Liberty next attempts to authenticate the letter with an affidavit from its claims representative, Peter Jushka. Mr. Jushka's affidavit states that the August 22, 2001 letter was enclosed in a letter to him from Timothy M. Thornton, Jr., an attorney for Tokio. (Liberty's Resp. Tokio's Mot. Strike, Ex. A, Jushka Aff. of 4/22/04 ¶¶ 9-10.) Despite the customary preface to his affidavit claiming personal knowledge of all facts set forth, Mr. Jushka does not state any facts such as would be required by Federal Rule of Civil Procedure 56(e) to establish that he has personal knowledge that the letter purporting to be from Mr. Thornton is authentic. He does not state, for example, that he was present when the letter was written, that he spoke to or communicated with Mr. Thornton in any way about the letter, that he was familiar with Mr. Thornton's signature, or that the letter was a reply to a letter he himself wrote to Mr. Thornton and that it made reference to privileged information contained therein. The affidavit is insufficient to authenticate Mr. Thornton's letter. See Morrow v. Wal-Mart Stores, 152 F.3d 559, 563 (7th Cir. 1998) ("`Rule 56 demands something more specific than the bald assertion of the general truth of a particular matter, rather it requires affidavits that cite specific concrete facts establishing the existence of the truth of the matter asserted.'") (quoting Hadley v. Co. of Du Page, 715 F.2d 1238, 1243 (7th Cir. 1983)). The Court need not determine whether Mr. Thornton's letter is sufficient to qualify as a party admission that the August 22, 2001 letter is authentic; neither letter is admissible. Nonetheless, it is unnecessary to strike references to the August 22, 2001 letter or the letter from Mr. Thornton; to the extent any statement is not adequately supported, it will not be incorporated into the facts taken as true for the purpose of ruling on the motions for summary judgment. See Fenje, 301 F. Supp. 2d at 789; Ogborn v. United Food & Commercial Workers, Local No. 881, No. 98 C 4623, 2000 WL 1409855, at *3 (N.D.Ill. Sept. 25, 2000).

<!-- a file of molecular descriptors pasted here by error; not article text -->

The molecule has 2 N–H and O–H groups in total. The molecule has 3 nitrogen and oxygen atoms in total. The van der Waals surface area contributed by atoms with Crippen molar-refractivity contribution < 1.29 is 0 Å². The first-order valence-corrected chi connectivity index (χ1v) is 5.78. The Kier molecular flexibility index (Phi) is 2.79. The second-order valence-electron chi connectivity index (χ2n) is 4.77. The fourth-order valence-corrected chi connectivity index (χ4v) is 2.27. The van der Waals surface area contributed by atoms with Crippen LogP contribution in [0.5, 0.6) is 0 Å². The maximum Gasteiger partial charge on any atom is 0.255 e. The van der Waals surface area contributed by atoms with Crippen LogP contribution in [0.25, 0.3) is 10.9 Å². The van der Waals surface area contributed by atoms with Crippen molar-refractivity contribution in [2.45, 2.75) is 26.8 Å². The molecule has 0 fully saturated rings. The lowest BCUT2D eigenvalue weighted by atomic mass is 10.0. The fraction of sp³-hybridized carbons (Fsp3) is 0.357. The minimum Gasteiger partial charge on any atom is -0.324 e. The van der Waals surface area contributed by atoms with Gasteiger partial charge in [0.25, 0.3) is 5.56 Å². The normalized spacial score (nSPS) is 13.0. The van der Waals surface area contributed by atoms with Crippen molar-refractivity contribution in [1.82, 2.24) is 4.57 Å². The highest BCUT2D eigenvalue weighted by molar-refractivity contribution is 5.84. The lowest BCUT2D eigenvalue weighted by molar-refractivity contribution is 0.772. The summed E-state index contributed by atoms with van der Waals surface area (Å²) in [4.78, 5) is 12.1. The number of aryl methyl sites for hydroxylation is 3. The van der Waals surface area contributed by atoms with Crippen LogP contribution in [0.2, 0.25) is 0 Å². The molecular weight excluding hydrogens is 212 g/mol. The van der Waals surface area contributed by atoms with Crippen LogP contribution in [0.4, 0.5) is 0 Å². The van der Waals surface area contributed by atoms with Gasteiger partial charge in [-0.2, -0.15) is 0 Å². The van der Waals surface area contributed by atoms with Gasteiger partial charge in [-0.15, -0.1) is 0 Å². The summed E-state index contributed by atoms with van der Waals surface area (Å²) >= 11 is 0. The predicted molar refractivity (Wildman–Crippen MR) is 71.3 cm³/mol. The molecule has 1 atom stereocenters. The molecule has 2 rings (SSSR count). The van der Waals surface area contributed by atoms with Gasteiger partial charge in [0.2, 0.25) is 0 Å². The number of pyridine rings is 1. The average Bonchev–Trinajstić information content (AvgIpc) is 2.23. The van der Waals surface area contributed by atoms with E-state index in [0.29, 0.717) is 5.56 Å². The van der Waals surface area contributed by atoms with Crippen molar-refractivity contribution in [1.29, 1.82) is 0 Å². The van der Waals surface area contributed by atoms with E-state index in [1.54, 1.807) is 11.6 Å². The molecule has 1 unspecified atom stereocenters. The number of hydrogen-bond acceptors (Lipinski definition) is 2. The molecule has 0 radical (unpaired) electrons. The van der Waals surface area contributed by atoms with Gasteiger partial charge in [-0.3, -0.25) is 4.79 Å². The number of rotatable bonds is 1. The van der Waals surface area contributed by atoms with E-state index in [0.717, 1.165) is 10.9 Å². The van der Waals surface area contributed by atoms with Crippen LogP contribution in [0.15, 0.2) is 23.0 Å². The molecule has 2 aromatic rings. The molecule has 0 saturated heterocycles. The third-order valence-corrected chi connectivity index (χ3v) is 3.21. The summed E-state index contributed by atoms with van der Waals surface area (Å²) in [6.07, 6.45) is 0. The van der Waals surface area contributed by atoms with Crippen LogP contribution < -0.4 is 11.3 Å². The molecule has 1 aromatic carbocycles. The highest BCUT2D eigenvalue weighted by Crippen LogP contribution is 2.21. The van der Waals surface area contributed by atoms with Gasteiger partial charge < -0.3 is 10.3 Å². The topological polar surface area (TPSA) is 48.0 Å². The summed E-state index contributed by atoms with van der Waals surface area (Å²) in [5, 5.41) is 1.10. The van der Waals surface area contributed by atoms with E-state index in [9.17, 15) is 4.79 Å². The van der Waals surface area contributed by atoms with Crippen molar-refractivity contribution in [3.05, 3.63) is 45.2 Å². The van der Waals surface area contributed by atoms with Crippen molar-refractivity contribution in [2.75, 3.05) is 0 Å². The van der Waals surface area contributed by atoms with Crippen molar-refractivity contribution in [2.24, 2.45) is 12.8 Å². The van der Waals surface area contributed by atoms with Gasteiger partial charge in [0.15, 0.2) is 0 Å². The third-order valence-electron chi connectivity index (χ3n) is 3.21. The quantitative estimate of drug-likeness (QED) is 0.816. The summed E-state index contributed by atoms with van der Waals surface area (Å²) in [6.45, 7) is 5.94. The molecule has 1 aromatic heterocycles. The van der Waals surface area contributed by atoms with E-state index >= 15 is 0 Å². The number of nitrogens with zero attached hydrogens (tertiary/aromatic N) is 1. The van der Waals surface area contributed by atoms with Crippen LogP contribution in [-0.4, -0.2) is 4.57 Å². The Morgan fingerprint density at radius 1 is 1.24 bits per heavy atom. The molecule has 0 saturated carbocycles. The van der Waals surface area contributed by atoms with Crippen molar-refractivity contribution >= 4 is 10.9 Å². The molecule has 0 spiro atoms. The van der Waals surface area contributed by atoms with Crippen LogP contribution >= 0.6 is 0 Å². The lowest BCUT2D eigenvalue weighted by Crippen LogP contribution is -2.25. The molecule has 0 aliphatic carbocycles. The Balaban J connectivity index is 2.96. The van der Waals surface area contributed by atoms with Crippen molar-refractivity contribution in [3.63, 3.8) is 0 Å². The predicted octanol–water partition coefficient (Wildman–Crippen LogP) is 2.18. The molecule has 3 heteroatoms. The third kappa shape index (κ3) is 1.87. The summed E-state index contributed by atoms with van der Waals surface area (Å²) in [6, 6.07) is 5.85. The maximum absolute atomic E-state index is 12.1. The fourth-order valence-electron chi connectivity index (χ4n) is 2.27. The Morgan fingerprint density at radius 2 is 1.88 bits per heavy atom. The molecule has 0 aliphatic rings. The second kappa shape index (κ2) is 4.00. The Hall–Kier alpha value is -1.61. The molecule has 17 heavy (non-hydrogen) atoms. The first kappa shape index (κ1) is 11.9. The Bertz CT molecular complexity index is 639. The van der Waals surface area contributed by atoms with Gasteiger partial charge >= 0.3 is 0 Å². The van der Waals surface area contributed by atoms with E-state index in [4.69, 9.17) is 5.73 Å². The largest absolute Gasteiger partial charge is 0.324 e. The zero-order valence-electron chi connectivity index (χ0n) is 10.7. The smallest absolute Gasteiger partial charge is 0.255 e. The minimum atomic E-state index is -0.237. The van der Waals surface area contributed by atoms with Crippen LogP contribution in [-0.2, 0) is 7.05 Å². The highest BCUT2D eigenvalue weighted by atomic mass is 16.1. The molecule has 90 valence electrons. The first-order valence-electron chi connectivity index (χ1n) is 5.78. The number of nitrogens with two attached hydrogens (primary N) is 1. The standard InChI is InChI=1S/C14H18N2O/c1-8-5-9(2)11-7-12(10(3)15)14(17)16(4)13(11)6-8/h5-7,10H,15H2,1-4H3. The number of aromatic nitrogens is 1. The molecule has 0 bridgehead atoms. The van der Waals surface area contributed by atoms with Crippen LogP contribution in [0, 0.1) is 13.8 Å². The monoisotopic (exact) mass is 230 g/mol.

Tokio seeks to strike the April 22, 2004 affidavit of Peter Jushka because it contains statements that Tokio alleges are in conflict with Mr. Jushka's deposition. In his February 11, 2004 deposition, Mr. Jushka replied in the affirmative to Tokio's question as to whether when he settled the claim of Mr. Adamczewski and his wife, he had an understanding that the settlement would relieve the liability of Howell, Sanyo, and Tiffiny. (Tokio's LR 56.1(b)(3)(A) Stmt., Ex. 1, Jushka Dep. at 177.)*fn1 Mr. Jushka also stated that he did not know at the time of the deposition what damages Liberty attributed to Sanyo, Howell, and Tiffiny. (Id. at 52.)*fn2 Later in the deposition, in response to a question from Liberty, Mr. Jushka stated that Liberty paid $1.2 million off of its policies "to settle the claims of Howell and Sanyo who were the named defendants in the lawsuit." (Id. at 230.) Tokio objected to the question, pointing out that Mr. Jushka had already said he did not know whether the $1,200,000 was paid on behalf of Howell and Sanyo. (Id. at 229-30.) Liberty terminated the deposition shortly thereafter. In an affidavit taken the same day, Mr. Jushka stated that Liberty paid its limits of $1,000,000 under Liberty's primary policy and $200,000 under Liberty's excess policy on behalf of Howell and Sanyo in connection with the settlement of the Adamczeski suit. (Liberty's LR 56.1(a)(3) Stmt., Ex. G, Jushka Aff. of 2/11/04 ¶¶ 5-6.) This accords with Mr. Jushka's April 22, 2004 affidavit, in which he stated: "Liberty Mutual paid a total of $1,200,000 on behalf of its insureds Howell and Sanyo to settle the Adamczewski lawsuit." (Liberty's Resp. Tokio's Mot. Strike, Ex. A, Jushka Aff. of 4/22/04 ¶ 5.)